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Wondrous Birth: New York Polyphony

The carol has taken many forms over the course of its evolution from plainsong melodies, motets, and hymns to lullabies and devotional folk songs. In the Middle Ages, carols were composed to celebrate not only the birth of the Christ-child, but for feast days throughout the entire Christian year. The Protestant Reformation ushered in the further development of the vernacular congregational hymn-carol and, with it many of the carols in the modern canon. The carol tradition continues today in the works of many contemporary composers, from perennial favorites by John Rutter and David Willcocks to instant current hits of Eric Whitacre and Morten Lauridsen.

In that vein of continuing the contemporary carol tradition, we open this sequence with a setting of the Advent Hymn Veni Redemptor Gentium (“Savior of the Nations Come”) composed for New York Polyphony by Andrew Smith. This tune became so influential in the Lutheran tradition that J.S. Bach based not one but two of his church cantatas on this hymn tune. In this setting, the hymn verses alternate between sung plainsong and polyphony with the tune shared by all the voices.

The Tudor period refers to composers who were active during the reign of the House of Tudor (1485-1603) in England, and to their general style of music, often referred to as Tudor polyphony. It embraces an epoch of change and development in English music, a gradual transition from various techniques used in medieval music to complex, many-voiced polyphony. Thomas Tallis captures the essence of this music: imitation, rhythmic variation, false relations (where the movement of two parts results in a simultaneous semitone clash, a typical feature of early English renaissance polyphony), unexpected harmonies, and a gift for expressing in music the essence of the text. Audivi vocem de caelo comes from the Sarum liturgy for All Saints’ Day and, in the four single voices, characterizes the wise virgins with their vessels awaiting the bridegroom, symbolizing the Advent of the Christ. This leads into another new setting by Andrew Smith of the beloved plainsong hymn Veni Emmanuel. The story of the fall of Adam has been set to music to accompany the liturgies of the Advent season particularly in the contemporary evolution of the carol service in churches, chapels, and cathedrals. Adam lay ybounden is a medieval carol text, which has been most famously set by Benjamin Britten and Boris Ord, and is recently composed here by Geoffrey Williams.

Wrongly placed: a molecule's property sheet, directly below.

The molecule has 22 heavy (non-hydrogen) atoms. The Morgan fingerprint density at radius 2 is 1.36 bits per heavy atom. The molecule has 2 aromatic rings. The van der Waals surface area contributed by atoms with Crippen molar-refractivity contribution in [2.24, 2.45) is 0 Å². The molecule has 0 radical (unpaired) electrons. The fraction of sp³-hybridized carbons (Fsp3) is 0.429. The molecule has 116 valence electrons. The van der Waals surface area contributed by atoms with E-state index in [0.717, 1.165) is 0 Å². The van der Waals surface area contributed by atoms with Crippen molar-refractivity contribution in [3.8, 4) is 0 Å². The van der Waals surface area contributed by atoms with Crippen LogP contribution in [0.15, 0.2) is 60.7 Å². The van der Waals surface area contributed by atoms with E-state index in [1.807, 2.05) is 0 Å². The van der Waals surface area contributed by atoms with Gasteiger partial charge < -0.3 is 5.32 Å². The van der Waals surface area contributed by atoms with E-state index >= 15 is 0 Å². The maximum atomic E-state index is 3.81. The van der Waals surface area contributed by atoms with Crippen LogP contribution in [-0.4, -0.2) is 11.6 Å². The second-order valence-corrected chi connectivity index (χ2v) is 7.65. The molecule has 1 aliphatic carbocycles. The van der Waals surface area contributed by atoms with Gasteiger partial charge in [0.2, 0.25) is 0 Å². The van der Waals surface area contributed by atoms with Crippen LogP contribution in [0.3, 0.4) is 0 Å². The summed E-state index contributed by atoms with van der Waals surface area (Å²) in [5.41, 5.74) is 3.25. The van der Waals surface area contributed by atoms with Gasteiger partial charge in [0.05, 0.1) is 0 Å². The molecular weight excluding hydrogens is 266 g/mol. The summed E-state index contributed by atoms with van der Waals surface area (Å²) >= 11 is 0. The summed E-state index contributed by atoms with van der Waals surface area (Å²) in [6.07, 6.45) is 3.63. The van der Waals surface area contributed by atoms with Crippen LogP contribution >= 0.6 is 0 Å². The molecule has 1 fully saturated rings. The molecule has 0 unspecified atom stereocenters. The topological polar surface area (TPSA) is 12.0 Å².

The Flemish or Flanders school, represented here by Philippe Verdelot and Jacob Clemens “non Papa,” is a broad category for composers hailing from the Low Countries of Northern France, Belgium, and the Netherlands. One of the greatest accomplishments of the composers of the High Renaissance was the development of the principles of imitation. Each phrase of text is given its own “point of imitation,” repeated in turn by each voice part before moving on to the next phrase in a continuously overlapping series. With this technique of imitation in place, the composers we feature used every opportunity to set text in far more rich and elaborate fashion than that of their medieval predecessors. Philippe Verdelot’s Gabriel Archangelus takes the rare opportunity to set to music the story of the Archangel Gabriel’s visit to Zechariah to announce the conception of John the Baptist, Christ’s standard bearer. Carrying on with Gabriel’s visits, we sing the well known plainsong antiphon Ave maris stella followed by the beloved Basque carol “The Angel Gabriel from Heaven came” (Gabriel’s Message).

English medieval carols from the Trinity Roll, Ritson, and Selden Manuscripts (There is no Rose; Lully, lullow: I saw a swete semly syght; and Nowell: Out of your sleep) exemplify the highly developed style of burden–verse–burden narrative form of the late Middle Ages—a form not unlike the modern pop song. The Christmas season gave those in religious orders the opportunity to marry the secular and the sacred in their music making and these medieval texts are again re-examined in new settings this year by British-born composers, John Scott and Andrew Smith.

The scene at the manger celebrates the beasts adoring the Christ child. The Feast of the Holy Innocents is very much a part of the Christmas season, even with its terrible story of the slaughter of the first-born of Bethlehem. The lament is set quite personally by Richard Pygott, a court composer to Henry VIII, paraphrasing the Virgin mother cooing her child. The Coventry Carol (“Lully, lulla”) is a modern name for a very old carol meant to accompany an even older medieval mystery play. .

This program closes with an intimate arrangement by New York Polyphony bass Craig Phillips under his nom-de-pleum, Alexander Craig. The darkest midnight in December takes its origin from an old Irish folk melody and has been a staple of the group’s repertoire since its inception.